These benefits may not have the impact on one person that they have on another, and if you go above the moderate, daily intake, it may hurt you. Moderation is a key in every aspect of life, and that’s no different than wine.
In order to get a better sense of wine and its impact on our health, researchers have studied men and women, drinkers and non-drinkers, over the course of several years. These studies can range anywhere from 16 years or more to less than five, depending on the specific study. For example, researchers studying the heart have a longer research period while those researching cognitive function and memory function can do so in an afternoon through a quiz.
Who doesn’t love the idea that drinking wine can benefit your heart health? It sure makes my heart happy. Scientists and health professionals have studied the effects that wine has on your heart for decades. Resveratrol (an antioxidant found in grape skins) and flavonoids are antioxidants found in red wine and have been found to be beneficial for your heart.
According to the American Heart Association, “Alcohol or some substances such as resveratrol found in alcoholic beverages may prevent platelets in the blood from sticking together. That may reduce clot formation and reduce the risk of heart attack or stroke.” The Mayo Clinic also supports this theory; the antioxidants in alcohol may help prevent blood clots and coronary artery disease, which is the condition that leads to heart attacks. There are also antioxidants in red wine called polyphenol, which, “may help protect the lining of blood vessels in your heart” (Mayo Clinic). It is also believed that the antioxidants raise the level of HDL (High-density lipoprotein)
Cholesterol; is the “good” cholesterol that removes the bad cholesterol (Low-density lipoprotein (LDL)) from your bloodstream.
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Lowers Risk of…
Along with the possibility of lowering heart disease, moderate wine consumption can lead to lower risks of stroke, Type 2 diabetes, cognitive awareness, and cancer. As Health Magazine and Tedd Goldfinger, DO, at the University of Arizona School of Medicine, explain, “wine helps prevent clots and reduce blood vessel inflammation, both of which have been linked to cognitive decline and heart disease.”
For women, there have been links to lowering your chance of ovarian cancer, and for men, it can lower your chances of prostate cancer. According to Health Magazine, “experts suspect this may be due to antioxidants or phytoestrogens, which have high anticancer properties and are prevalent in wine.” A recent study at the University of Michigan showed that “a red wine compound helped kill ovarian cancer cells in a test tube.” In studies done by Harvard Medical and Amsterdam’s VU University Medical Center, moderate wine drinkers are at a 30-40% less chance of having Type 2 diabetes. “Wine seems to reduce insulin resistance in diabetic patients,” adds Health Magazine.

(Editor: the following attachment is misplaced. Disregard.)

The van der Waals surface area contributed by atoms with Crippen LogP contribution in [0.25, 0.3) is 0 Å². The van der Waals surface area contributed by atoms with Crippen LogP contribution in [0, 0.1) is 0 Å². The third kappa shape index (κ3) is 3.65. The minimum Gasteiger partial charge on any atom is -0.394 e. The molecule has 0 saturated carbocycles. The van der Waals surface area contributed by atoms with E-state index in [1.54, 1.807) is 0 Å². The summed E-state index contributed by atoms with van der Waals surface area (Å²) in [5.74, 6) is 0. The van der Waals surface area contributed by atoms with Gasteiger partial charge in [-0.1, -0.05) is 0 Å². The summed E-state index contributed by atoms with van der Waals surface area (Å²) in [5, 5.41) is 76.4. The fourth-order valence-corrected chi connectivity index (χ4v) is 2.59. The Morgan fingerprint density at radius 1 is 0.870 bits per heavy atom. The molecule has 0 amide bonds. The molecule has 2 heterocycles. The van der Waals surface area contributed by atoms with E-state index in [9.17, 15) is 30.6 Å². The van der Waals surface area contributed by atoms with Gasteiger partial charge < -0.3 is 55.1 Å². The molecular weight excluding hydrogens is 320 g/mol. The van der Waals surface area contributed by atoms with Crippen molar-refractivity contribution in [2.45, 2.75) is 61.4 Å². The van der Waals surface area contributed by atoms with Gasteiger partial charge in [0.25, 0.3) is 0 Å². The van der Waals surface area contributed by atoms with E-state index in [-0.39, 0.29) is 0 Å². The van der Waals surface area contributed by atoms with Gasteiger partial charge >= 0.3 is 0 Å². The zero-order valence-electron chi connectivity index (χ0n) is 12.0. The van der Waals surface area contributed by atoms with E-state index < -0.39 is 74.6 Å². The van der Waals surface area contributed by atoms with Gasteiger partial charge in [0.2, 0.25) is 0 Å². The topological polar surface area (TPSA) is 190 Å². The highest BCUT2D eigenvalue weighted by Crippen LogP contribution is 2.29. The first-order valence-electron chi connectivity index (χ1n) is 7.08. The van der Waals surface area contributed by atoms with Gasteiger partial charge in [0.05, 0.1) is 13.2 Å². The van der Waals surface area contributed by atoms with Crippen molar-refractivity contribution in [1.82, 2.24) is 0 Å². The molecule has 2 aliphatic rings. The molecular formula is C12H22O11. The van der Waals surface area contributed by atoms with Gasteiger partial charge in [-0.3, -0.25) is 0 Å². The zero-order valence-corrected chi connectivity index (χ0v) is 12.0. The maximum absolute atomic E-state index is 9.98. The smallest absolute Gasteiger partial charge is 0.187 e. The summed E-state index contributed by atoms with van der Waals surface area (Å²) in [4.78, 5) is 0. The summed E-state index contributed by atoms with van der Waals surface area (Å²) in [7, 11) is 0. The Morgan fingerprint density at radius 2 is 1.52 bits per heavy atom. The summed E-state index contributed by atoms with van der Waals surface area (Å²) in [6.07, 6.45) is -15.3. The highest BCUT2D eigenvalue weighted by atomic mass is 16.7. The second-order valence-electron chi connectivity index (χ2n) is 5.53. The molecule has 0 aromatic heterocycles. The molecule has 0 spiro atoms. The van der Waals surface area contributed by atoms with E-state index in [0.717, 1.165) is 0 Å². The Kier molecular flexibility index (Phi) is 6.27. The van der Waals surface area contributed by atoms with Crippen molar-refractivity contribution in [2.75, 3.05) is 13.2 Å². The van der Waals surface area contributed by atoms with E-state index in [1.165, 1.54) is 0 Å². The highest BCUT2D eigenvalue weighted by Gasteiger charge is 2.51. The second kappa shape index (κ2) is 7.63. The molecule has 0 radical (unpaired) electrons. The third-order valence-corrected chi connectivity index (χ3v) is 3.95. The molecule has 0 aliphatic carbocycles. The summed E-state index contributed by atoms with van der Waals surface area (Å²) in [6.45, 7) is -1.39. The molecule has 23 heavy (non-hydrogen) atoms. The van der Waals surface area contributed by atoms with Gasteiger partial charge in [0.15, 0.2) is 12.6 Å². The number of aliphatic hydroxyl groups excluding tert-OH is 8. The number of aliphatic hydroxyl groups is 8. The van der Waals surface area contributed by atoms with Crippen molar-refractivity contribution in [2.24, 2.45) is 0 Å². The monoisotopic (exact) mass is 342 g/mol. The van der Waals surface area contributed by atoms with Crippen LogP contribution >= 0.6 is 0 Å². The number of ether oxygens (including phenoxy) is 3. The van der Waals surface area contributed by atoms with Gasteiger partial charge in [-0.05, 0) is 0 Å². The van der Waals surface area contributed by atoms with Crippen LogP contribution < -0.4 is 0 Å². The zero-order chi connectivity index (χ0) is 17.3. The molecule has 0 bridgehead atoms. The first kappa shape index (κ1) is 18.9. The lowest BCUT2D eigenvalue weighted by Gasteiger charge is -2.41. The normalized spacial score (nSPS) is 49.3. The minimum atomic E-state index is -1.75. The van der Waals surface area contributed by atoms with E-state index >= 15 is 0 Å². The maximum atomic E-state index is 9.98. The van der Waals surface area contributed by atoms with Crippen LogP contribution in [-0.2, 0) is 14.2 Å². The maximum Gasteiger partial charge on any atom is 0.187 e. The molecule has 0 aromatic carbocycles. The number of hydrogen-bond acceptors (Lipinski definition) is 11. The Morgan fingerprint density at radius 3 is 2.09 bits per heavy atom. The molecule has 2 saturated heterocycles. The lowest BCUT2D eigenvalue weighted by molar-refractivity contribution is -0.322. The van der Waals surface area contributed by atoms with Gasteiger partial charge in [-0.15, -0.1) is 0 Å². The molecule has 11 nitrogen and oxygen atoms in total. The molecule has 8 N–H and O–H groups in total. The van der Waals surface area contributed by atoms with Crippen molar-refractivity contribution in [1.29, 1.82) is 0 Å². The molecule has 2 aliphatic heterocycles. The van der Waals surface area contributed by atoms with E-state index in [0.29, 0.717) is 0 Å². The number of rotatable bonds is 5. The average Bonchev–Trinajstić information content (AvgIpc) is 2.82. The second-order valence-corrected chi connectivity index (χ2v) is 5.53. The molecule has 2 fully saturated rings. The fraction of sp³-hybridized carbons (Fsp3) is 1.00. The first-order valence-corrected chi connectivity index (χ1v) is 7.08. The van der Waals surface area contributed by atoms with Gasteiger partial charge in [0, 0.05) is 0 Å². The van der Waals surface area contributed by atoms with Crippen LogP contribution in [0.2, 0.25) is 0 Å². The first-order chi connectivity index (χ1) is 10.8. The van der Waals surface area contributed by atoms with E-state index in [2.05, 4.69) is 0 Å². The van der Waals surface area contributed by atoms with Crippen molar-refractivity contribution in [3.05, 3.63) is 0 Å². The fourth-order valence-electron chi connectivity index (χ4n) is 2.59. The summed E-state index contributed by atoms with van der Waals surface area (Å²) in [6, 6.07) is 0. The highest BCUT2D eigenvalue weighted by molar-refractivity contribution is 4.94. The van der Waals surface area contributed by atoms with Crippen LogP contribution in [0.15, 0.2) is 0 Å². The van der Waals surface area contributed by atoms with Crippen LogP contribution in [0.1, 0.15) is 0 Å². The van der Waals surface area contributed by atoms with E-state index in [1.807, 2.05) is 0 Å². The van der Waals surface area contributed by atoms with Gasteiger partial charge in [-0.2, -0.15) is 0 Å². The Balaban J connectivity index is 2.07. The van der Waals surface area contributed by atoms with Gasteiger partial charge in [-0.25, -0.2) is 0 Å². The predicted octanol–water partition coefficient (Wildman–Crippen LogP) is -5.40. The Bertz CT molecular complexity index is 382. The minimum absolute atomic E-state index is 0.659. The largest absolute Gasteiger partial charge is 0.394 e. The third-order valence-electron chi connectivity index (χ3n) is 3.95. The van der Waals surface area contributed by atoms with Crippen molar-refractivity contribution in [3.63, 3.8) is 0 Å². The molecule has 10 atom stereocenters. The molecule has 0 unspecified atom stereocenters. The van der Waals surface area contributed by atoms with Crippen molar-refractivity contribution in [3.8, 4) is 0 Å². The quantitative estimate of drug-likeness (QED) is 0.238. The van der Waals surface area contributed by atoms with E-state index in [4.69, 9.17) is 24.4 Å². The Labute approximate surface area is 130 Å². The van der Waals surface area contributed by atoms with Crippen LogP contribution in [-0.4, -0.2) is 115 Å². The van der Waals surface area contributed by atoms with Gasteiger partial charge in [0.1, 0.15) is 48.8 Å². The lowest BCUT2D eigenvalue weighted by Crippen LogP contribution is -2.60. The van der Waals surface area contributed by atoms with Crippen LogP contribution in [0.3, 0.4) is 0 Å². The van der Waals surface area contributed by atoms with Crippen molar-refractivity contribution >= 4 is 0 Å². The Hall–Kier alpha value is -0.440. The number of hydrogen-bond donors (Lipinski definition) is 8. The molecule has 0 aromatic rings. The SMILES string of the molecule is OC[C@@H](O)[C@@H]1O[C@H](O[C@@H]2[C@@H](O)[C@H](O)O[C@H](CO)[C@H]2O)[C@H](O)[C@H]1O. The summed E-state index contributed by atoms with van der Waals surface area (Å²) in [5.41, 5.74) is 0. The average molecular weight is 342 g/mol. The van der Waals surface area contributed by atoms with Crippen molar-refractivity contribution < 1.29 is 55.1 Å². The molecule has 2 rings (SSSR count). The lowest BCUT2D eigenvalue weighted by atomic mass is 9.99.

The effect of these healthy benefits is they may lead to a chance of longevity. This isn’t to say that by drinking wine, you’ll find yourself in a Tuck Everlasting situation, but we’ve all seen those interviews with people who reach the age of one hundred and when asked how they got there, they said it was wine.
With all that being said, excessive drinking can lead to an increased risk of all of the above, and a horrible wine hangover the next morning. Steve Allsop, director of the National Drug Research Institute at Calvin University in Australia, has been doing research regarding wine and hangovers.
According to an article from the Today Show, Allsop says that congeners (elements in alcoholic drinks that give flavor and color) that have higher levels tend to impact you worse. There are a few different parts of wine that can lead to a bad hangover, specifically with red wine. Red wine usually contains a higher alcohol percentage than white wine; it also contains more tannins than white wine. “Some cheap wines might have added tannins (compounds in grape skins), or synthetic tannins… which can interfere with serotonin levels and make your hangover feel worse,” explained Allsop to Today. So if you’re looking to try to curb that next-morning hangover, try a white wine, one that is lighter in color.
While the government requires a warning on all wine labels that the wine contains sulfites (this is only required in the United States and Australia) they are not as bad as one may assume. According to WineFolly, the government is required to put a warning if the sulfites are above 10 parts per million. If you have asthma, the sulfites are more likely to have an impact on you because of increased sulfite sensitivity. That being said, sulfites are a part of wine; you can’t have wine without sulfites. Sulfites are in the wine to act as a preserver. “Sulfur started to be used in winemaking (instead of just cleaning wine barrels) in the early 1900s to stop bacteria and other yeasts from growing,” explains WineFolly. However, the amount of sulfites in wine is determined by the wine itself. Wines with more color (such as red wines) don’t need as much sulfur and wines with lower acidity need more sulfites.
Though there are certainly benefits, it’s best to not start drinking simply because it may be beneficial to your health. As with everything we intake, different people will experience different reactions; we recommend reaching out to your doctor before changing your consumption habits. Now don’t get us wrong, we love our wine here and would never discourage your enjoyment of it, just remember: everything is in moderation.